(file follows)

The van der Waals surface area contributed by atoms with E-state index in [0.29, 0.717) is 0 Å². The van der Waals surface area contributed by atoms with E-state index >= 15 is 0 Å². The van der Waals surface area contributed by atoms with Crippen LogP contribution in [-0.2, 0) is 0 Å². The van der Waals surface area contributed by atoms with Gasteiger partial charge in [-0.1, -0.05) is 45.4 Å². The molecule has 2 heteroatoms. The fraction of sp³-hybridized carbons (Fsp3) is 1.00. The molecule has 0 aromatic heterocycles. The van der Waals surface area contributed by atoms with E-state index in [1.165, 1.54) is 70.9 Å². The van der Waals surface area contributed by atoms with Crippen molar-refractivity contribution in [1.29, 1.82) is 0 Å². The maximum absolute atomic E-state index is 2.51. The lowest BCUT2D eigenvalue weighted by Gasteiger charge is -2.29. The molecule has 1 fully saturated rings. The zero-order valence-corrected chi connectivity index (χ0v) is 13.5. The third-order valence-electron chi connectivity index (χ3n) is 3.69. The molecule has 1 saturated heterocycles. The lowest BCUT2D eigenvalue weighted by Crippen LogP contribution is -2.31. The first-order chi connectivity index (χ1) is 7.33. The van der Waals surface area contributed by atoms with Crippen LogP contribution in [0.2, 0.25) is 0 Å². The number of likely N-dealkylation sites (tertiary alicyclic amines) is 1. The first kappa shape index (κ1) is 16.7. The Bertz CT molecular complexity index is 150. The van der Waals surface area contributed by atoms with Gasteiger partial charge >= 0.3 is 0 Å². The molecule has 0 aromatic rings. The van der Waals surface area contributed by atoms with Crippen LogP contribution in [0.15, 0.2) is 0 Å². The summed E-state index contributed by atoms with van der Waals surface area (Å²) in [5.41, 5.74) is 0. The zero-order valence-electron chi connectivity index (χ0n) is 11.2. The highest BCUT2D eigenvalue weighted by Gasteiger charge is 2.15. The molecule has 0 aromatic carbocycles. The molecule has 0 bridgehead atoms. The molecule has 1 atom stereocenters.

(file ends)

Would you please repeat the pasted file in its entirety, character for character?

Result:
The van der Waals surface area contributed by atoms with E-state index in [0.29, 0.717) is 0 Å². The van der Waals surface area contributed by atoms with E-state index >= 15 is 0 Å². The van der Waals surface area contributed by atoms with Crippen LogP contribution in [-0.2, 0) is 0 Å². The van der Waals surface area contributed by atoms with Gasteiger partial charge in [-0.1, -0.05) is 45.4 Å². The molecule has 2 heteroatoms. The fraction of sp³-hybridized carbons (Fsp3) is 1.00. The molecule has 0 aromatic heterocycles. The van der Waals surface area contributed by atoms with E-state index in [1.165, 1.54) is 70.9 Å². The van der Waals surface area contributed by atoms with Crippen molar-refractivity contribution in [1.29, 1.82) is 0 Å². The maximum absolute atomic E-state index is 2.51. The lowest BCUT2D eigenvalue weighted by Gasteiger charge is -2.29. The molecule has 1 fully saturated rings. The zero-order valence-corrected chi connectivity index (χ0v) is 13.5. The third-order valence-electron chi connectivity index (χ3n) is 3.69. The molecule has 1 saturated heterocycles. The lowest BCUT2D eigenvalue weighted by Crippen LogP contribution is -2.31. The first-order chi connectivity index (χ1) is 7.33. The van der Waals surface area contributed by atoms with Crippen LogP contribution in [0.2, 0.25) is 0 Å². The number of likely N-dealkylation sites (tertiary alicyclic amines) is 1. The first kappa shape index (κ1) is 16.7. The Bertz CT molecular complexity index is 150. The van der Waals surface area contributed by atoms with Gasteiger partial charge >= 0.3 is 0 Å². The molecule has 0 aromatic rings. The van der Waals surface area contributed by atoms with Crippen LogP contribution in [0.15, 0.2) is 0 Å². The summed E-state index contributed by atoms with van der Waals surface area (Å²) in [5.41, 5.74) is 0. The zero-order valence-electron chi connectivity index (χ0n) is 11.2. The highest BCUT2D eigenvalue weighted by Gasteiger charge is 2.15. The molecule has 0 aromatic carbocycles. The molecule has 0 bridgehead atoms. The molecule has 1 atom stereocenters.